Low-priced shortwave receivers often suffer from performance problems that are a direct result of the trade-offs that the manufacturers make to produce a low-cost model. In addition, older receivers often suffer the same problems, as do many homebrew radio receiver designs. Chief problems are sensitivity, selectivity, and image response.
Sensitivity is a measure of the receiver's abibty to pick-up weak signals. Part of the cause of poor sensitivity is low-gain in the front end of the radio receiver, although the IF amplifier contributes most of the gain.
Selectivity is a measure of the ability of the receiver to (a) separate two closely spaced signals and (b) reject unwanted signals that are not on or near the desired frequency being tuned. The selectivity provided by a preselector is minimal for very closely spaced signals (that is the job of the IF selectivity in a receiver), but it is used for reducing the effects (e.g., input overloading) of large local signals . , . so fits the second half of the definition.
Image response affects only superheterodyne receivers (which most are) and is an inappropriate response to a signal at twice the receiver IF frequency that the receiver is tuned to. A superhet receiver converts the signal frequency (RF) to an intermediate frequency (IF) by mixing it with a local oscillator (LO) signal generated inside the receiver. The IF can be either the sum or difference between the LO and RF (i.e., LX3 + RF or LO - RF), but in most older receivers and nearly all low-cost, receivers it is the difference (LO - RF). The problem is that there are always two frequencies that meet "difference" criteria: LO — RF and an image frequency (F,) that is LO + IF. Thus, both F-t - LO and LO - RF are equal to the IF frequency. If the image frequency gets through the radio's front-end tuning lo the mixer, it will appear in the output as a valid signal.
A cure for all of these is a little circuit called an active preselector, A preselector can be either active or passive. In both cases, however, the preselector includes an inductor/capacitor (LC) resonant circuit that is tuned to the frequency that the reaver is tuned to. The preselector is connected between the antenna and the receiver antenna input connector (Fig. 7-1A). Therefore, it adds a little more selectivity to the Front end of the radio to help discriminate against unwanted signals. The inset to Fig. 7-1A shows the normal switching used in preselectors to allow it to be cut in or out of the circuit.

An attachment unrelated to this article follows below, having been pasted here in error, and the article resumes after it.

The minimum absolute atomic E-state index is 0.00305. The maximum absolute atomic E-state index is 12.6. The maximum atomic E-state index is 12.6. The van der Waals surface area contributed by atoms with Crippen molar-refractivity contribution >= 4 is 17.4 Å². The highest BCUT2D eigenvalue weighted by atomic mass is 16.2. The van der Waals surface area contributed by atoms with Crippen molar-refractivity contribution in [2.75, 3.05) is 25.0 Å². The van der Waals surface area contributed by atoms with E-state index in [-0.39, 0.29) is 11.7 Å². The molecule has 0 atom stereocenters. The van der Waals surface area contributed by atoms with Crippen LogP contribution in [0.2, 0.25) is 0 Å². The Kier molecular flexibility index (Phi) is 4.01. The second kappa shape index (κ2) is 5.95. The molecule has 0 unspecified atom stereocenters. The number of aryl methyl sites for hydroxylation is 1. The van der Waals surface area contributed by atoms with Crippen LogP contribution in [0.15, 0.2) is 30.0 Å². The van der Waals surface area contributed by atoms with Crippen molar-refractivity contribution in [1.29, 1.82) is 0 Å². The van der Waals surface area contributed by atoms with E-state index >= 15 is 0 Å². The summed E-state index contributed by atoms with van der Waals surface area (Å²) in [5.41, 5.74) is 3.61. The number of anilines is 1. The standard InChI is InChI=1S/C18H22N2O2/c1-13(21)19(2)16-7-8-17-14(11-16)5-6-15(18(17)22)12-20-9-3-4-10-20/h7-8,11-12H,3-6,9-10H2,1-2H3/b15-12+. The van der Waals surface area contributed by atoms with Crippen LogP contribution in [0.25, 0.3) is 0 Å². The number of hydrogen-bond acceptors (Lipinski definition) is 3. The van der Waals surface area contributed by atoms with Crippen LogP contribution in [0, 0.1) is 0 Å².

The difference between the active and passive designs is that the active design contains an RF amplifier stage, but the passive design does not. Thus, the active preselector also deals with the sensitivity problem of the receiver. This chapter looks at one passive and several active RF preselector circuits that you can build and adapt, to your own needs.
The passive preselector circuit is shown in Fig, 7-IB. This circuit contains only inductors and capacitors, with each tank circuit shielded from each other. The individual tuned circuits are coupled using the common reactance method (Le,, capacitors C2 and cany RF from one circuit to another). The input coil and the output
7-1 (A) Preselector is connected as an RF amplifier ahead of the receiver and (B) passive preselector circuit.
coil contain link coupling to transfer the RF signal in and out of the circuit respectively.
The tuning capacitors used in the passive preselector should he ganged to a common shaft, A proper unit would have three identical capacitors on the same shaft, with trimmer capacitors on each section (which allows the sections to be aligned to track each other). The trimmer capacitors are adjusted to track the high end of the band, and the slug-tuned inductors are adjusted for low-end tracking.
The active preselector circuits are based on either of two devices: the MPF-103 junction field-effect transistor (JFET) and the 40673 metal-oxide semiconductor field-effect transistor (MOSFET), Both of these devices are easily available from both mailorder sources and from local distributor replacement lines (for example, the MPF-IG2 is the NTE-312 and the 40673 is the NTE-222). These transistors were selected be-cause they are both easily obtained and are well-behaved into the VHF region.
Preselectors should be built inside shielded metal boxes in order to prevent RF leakage around the device. Select boxes that are either die-cast or are made of sheet metal and have an overlapping lip. Do not use a low-cost tab-fit sheet-metal box.
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